A reading of a classic Shakespeare sonnet
Widely regarded as one of the finest of all the Sonnets, Sonnet 60, beginning ‘Like as the waves make towards the pebbled shore, / So do our minutes hasten to their end’, is a meditation on mortality, with Shakespeare once again proposing that his poetry about the Fair Youth will secure the young man’s immortality. The language and imagery, which lend themselves to close analysis in particular here, are triumphs.
Like as the waves make towards the pebbled shore,
So do our minutes hasten to their end;
Each changing place with that which goes before,
In sequent toil all forwards do contend.
Nativity, once in the main of light,
Crawls to maturity, wherewith being crown’d,
Crooked eclipses ’gainst his glory fight,
And Time that gave doth now his gift confound.
Time doth transfix the flourish set on youth
And delves the parallels in beauty’s brow,
Feeds on the rarities of nature’s truth,
And nothing stands but for his scythe to mow:
And yet to times in hope, my verse shall stand
Praising thy worth, despite his cruel hand.
First, as is customary, a brief paraphrase of the poem’s meaning: ‘Just as the tide comes in and covers up the pebbles on the shore, our lives are relentlessly heading towards death. Each minute replaces the previous one, in a linear sequence, forever moving forward. Our births, which were once new as in full daylight, now give way towards our maturity, and as soon as we are “crowned” with middle age our lives begin to darken with the onset of old age and death, as Time, which gave us life, now threatens to take it away again. Time sets our youthful looks in place, carving wrinkles in our beautiful brows, and feeds on the genuine wonders of our beauty, and everything exists for Time, like Death, to mow down with his scythe. And yet my verse will stand the test of time, and will survive into the future (“times in hope”) to praise your beauty, despite Time’s cruel hand wanting to destroy my poems too.’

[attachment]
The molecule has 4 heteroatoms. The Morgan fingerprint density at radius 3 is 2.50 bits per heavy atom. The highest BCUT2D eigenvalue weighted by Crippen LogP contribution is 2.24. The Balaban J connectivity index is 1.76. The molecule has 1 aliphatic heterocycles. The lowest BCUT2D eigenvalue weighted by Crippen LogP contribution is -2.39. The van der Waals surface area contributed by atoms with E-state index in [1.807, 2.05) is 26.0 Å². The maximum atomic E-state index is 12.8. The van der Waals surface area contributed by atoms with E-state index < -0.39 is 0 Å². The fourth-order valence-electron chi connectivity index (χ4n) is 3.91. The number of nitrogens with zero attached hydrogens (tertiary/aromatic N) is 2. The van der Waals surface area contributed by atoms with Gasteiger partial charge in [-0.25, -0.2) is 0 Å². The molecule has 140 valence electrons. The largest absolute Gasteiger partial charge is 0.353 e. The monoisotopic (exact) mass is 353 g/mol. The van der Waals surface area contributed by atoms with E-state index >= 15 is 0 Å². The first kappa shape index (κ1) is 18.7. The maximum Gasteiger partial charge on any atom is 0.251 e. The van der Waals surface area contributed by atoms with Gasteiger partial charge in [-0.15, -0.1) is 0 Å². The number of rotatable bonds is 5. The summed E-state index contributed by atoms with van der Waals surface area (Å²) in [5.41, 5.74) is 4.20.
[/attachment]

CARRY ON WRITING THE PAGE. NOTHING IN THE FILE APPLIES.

Sonnet 60 is one of those sonnets which contains a simple message or core meaning – that we are all going to die – but it’s rightly praised as a tour de force because of the deft way in which Shakespeare’s images work together. As Don Paterson notes in his wonderfully stimulating commentary, Reading Shakespeare’s Sonnets, ‘main’ in ‘main of light’ (l. 5) suggests the alternative word for the sea, and thus recalls the ‘waves’ with which Shakespeare began the sonnet. Paterson also notes how ‘Crooked eclipses’ (l. 7) suggests not only malignancy (much as we talk of corrupt criminals being crooked) but also the crooked shape of the body in old age.
In addition, though, we might also observe the clever way that the word ‘Time’ – proudly personified throughout Sonnet 60, and mentioned twice in ll. 8-9 – shrinks to the more everyday ‘times’ in the concluding couplet, at the precise moment where the argument of the sonnet ‘turns’ and Shakespeare offers a corrective to Time’s ‘cruel hand’: his own poetry. Similarly, the repetition of ‘stand’ in two successive lines in ll. 12-13 (‘nothing stands’ … ‘my verse shall stand’) counters the idea that everything exists to be mown down by Time, who appears as Father Time (a personification of time, and usually depicted as an old man) but wordlessly merges with Death (the Grim Reaper with his scythe). Poetry cannot be killed so easily: only the poet’s mortal body.
With this in mind, it’s tempting to speculate that Shakespeare may also have been playing on the etymology of the word ‘verse’, in the Latin versus for ‘turn’, and specifically, the turn of the plough – given the agricultural flavour to the earlier imagery (Time mowing with his scythe, and the way he ‘delves the parallels’, or furrows, in ‘beauty’s brow’), this is another part of the poem’s final couplet which may be intended to compliment, and oppose, the images found earlier in the poem.
If you found this analysis of Sonnet 60 useful, you can discover more about the Sonnets here.